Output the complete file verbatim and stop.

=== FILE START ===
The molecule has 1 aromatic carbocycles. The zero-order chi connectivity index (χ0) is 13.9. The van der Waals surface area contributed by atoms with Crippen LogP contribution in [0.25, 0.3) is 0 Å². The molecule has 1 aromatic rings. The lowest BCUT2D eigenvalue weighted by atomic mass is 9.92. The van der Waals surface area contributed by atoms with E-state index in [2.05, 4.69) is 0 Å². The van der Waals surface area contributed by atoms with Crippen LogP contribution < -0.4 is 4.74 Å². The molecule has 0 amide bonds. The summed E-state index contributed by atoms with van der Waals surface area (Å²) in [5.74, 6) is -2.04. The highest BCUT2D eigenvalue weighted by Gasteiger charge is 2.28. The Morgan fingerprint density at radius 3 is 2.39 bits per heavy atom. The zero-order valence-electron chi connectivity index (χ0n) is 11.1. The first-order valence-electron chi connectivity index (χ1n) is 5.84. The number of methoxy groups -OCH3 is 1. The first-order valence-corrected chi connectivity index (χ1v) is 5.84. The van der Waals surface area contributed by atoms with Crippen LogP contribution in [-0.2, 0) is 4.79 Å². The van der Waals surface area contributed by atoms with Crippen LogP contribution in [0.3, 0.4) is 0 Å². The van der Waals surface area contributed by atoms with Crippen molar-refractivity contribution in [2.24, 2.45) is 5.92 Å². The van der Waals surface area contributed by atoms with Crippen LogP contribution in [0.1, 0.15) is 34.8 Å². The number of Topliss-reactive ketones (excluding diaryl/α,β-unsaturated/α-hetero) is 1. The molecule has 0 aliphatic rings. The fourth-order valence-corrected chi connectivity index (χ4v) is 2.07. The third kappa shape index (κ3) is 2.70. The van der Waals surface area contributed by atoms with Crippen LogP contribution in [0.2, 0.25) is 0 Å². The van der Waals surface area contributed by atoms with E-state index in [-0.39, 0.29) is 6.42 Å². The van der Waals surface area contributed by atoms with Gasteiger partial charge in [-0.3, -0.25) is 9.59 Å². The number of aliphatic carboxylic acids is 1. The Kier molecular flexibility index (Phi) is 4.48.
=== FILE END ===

The molecule has 1 aromatic carbocycles. The zero-order chi connectivity index (χ0) is 13.9. The van der Waals surface area contributed by atoms with Crippen LogP contribution in [0.25, 0.3) is 0 Å². The molecule has 1 aromatic rings. The lowest BCUT2D eigenvalue weighted by atomic mass is 9.92. The van der Waals surface area contributed by atoms with E-state index in [2.05, 4.69) is 0 Å². The van der Waals surface area contributed by atoms with Crippen LogP contribution < -0.4 is 4.74 Å². The molecule has 0 amide bonds. The summed E-state index contributed by atoms with van der Waals surface area (Å²) in [5.74, 6) is -2.04. The highest BCUT2D eigenvalue weighted by Gasteiger charge is 2.28. The Morgan fingerprint density at radius 3 is 2.39 bits per heavy atom. The zero-order valence-electron chi connectivity index (χ0n) is 11.1. The first-order valence-electron chi connectivity index (χ1n) is 5.84. The number of methoxy groups -OCH3 is 1. The first-order valence-corrected chi connectivity index (χ1v) is 5.84. The van der Waals surface area contributed by atoms with Crippen LogP contribution in [-0.2, 0) is 4.79 Å². The van der Waals surface area contributed by atoms with Crippen LogP contribution in [0.3, 0.4) is 0 Å². The van der Waals surface area contributed by atoms with Crippen molar-refractivity contribution in [2.24, 2.45) is 5.92 Å². The van der Waals surface area contributed by atoms with Crippen LogP contribution in [0.1, 0.15) is 34.8 Å². The number of Topliss-reactive ketones (excluding diaryl/α,β-unsaturated/α-hetero) is 1. The molecule has 0 aliphatic rings. The fourth-order valence-corrected chi connectivity index (χ4v) is 2.07. The third kappa shape index (κ3) is 2.70. The van der Waals surface area contributed by atoms with Crippen LogP contribution in [0.2, 0.25) is 0 Å². The van der Waals surface area contributed by atoms with E-state index in [-0.39, 0.29) is 6.42 Å². The van der Waals surface area contributed by atoms with Gasteiger partial charge in [-0.3, -0.25) is 9.59 Å². The number of aliphatic carboxylic acids is 1. The Kier molecular flexibility index (Phi) is 4.48.